Valverde returns as Hispanic fellowship president
Keila Diaz, Florida Baptist Witness
June 15, 2017

Valverde returns as Hispanic fellowship president

Valverde returns as Hispanic fellowship president
Keila Diaz, Florida Baptist Witness
June 15, 2017

The National Hispanic Baptist Fellowship (NHBF) of the Southern Baptist Convention, in a four-hour meeting June 12, discussed business, honored a Hispanic leader, worshiped and heard God’s Word.

Photo by Keila Diaz

Fermin Whittaker, center, Hispanic Southern Baptist leader, is honored at the annual meeting of the National Hispanic Baptist Fellowship by executive director of fellowship Julio Fuentes, left, and Augusto Valverde, right, newly elected fellowship president.

The group of approximately 50 elected new officers made an amendment to their constitution and voted on three motions brought forth from their last meeting.

Augusto Valverde, pastor of Iglesia Bautista Nuevo Amanecer in Miami, was elected as the fellowship’s new president. Valverde served as NHBF president from 2002-2004 and again in 2006.

Julio Fuentes, the fellowship’s executive director, said many people consider Valverde’s terms of service as a time when the fellowship was active and doing well, and many would like to see him lead again.

Carlos Valencia of Texas was elected as first vice president. Walter Loyola of California and Maria C. Gonzalez of Florida are each serving in their third consecutive year as second vice president and secretary, respectively.

NHBF’s treasurer, Juan Barcos of Florida, is moving to a yet-unspecified position within the fellowship, and Ramon Rodriguez of Arizona was elected as his successor.

Inocencio Gomez of Kansas was elected to assist Goonzalez as vice-secretary and Jose Moreno of Arizona to assist Rodriguez as vice-treasurer.

Fuentes suggested that a change be made to the constitution to allow officer nominees to be approved even if they are not present at the meeting in which a vote takes place.

“We find that many times because of unforeseen circumstances the nominees can’t make it to these meetings but they are strong nominees that have gone through a long vetting process and we would prefer not to see them lose the opportunity to serve,” Fuentes said of the amendment to the constitution, which passed.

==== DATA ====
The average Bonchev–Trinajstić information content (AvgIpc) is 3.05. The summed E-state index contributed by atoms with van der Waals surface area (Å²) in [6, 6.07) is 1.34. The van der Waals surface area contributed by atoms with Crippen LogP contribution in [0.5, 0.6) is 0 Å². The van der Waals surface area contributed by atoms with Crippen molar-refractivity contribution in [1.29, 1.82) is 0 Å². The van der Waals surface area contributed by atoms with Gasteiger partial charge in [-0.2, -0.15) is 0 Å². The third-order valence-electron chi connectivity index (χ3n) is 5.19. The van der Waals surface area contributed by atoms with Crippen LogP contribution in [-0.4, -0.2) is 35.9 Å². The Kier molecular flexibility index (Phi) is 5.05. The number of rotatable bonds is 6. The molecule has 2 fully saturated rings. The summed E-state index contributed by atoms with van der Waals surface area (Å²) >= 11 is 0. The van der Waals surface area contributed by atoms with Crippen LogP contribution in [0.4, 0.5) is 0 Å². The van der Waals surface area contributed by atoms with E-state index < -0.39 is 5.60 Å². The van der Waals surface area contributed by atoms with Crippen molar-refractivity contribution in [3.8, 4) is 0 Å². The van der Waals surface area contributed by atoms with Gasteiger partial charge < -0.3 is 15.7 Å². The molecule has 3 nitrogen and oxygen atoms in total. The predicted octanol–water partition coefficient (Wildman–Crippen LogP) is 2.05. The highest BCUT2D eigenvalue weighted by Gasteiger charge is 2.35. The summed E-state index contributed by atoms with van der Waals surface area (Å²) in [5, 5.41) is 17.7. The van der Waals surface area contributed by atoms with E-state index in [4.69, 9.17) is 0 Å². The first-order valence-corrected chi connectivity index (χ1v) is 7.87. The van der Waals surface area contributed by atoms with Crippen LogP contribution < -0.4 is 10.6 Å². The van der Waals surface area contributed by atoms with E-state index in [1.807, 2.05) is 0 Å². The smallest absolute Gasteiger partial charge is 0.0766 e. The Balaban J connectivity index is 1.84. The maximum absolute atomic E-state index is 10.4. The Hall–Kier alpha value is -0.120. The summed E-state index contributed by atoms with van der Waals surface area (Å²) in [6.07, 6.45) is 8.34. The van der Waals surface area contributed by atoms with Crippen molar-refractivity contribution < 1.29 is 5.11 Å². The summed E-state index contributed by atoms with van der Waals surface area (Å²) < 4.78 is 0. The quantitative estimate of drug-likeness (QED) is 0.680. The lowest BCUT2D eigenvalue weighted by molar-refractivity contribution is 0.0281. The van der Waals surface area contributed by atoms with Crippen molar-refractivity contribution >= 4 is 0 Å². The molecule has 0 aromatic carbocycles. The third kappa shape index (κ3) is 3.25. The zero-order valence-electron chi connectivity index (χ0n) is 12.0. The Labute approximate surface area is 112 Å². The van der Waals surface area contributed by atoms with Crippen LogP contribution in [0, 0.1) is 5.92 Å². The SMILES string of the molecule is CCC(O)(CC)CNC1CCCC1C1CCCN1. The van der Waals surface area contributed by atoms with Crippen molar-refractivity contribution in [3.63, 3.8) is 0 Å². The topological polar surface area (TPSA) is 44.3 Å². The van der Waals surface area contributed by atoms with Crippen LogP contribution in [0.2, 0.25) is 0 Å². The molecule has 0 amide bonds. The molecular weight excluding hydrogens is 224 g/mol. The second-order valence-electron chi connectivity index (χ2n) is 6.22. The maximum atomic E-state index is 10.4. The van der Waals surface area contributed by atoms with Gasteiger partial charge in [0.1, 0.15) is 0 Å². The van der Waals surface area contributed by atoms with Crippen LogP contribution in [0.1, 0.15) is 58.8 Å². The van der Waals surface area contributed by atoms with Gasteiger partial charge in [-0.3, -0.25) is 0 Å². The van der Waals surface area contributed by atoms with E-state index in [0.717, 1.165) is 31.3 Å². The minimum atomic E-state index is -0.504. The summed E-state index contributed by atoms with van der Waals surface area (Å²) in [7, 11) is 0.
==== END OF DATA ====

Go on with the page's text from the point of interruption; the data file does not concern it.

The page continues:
Photo by Adam Covington

Estefan Sarabia, center, a member of Tierra Fertil Christian Church in Yuma, Ariz., leads two youth in prayer during the National Hispanic Fellowship meeting June 12 at the Phoenix Convention Center.

The fellowship also approved a motion to have a legal consultant; a motion for the executive committee to suggest names for that role; and a third motion to introduce the terminology of active and inactive members to the constitution.

All motions passed.

Also, a nominating committee for 2018 was named.

David Johnson, executive director-treasurer of the Arizona Southern Baptist Convention, visited the group and invited the pastors to partner with Arizona Baptists to plant more Hispanic churches.

“Arizona is 30 percent Hispanic and there are only 55 Hispanic [Southern Baptist] churches,” Johnson said. “We need your help to come plant churches.”

The keynote speaker and honored Hispanic leader at the gathering was Fermin Whittaker. The worship leader was Josue Castro, pastor of Tierra Fertile in Yuma, Ariz.

Whittaker served as executive director of the California Southern Baptist Convention for 22 years before retiring last year. The Panama native served in Panama, Canada and Georgia, preached many crusades in the United States and abroad and has been a guest lecturer at various Southern Baptist seminaries.

In his sermon, Whittaker encouraged the pastors to continue to work ardently to spread the gospel.

“Keep the focus and trust that God will help you,” he said.

He also encouraged the fellowship to be the prayer warriors that the next generation needs to continue to do the work of the Kingdom of God.

“We talk a lot about the future but rarely the past, so I want to remind you about the Baptists in the ’70s who gathered to pray at Lake Yale and other places so that people would hear the gospel, and God heard them and provided people to do it. … We need to pray like that again.”

(EDITOR’S NOTE – Keila Diaz writes for the Florida Baptist Witness, goFBW.com.)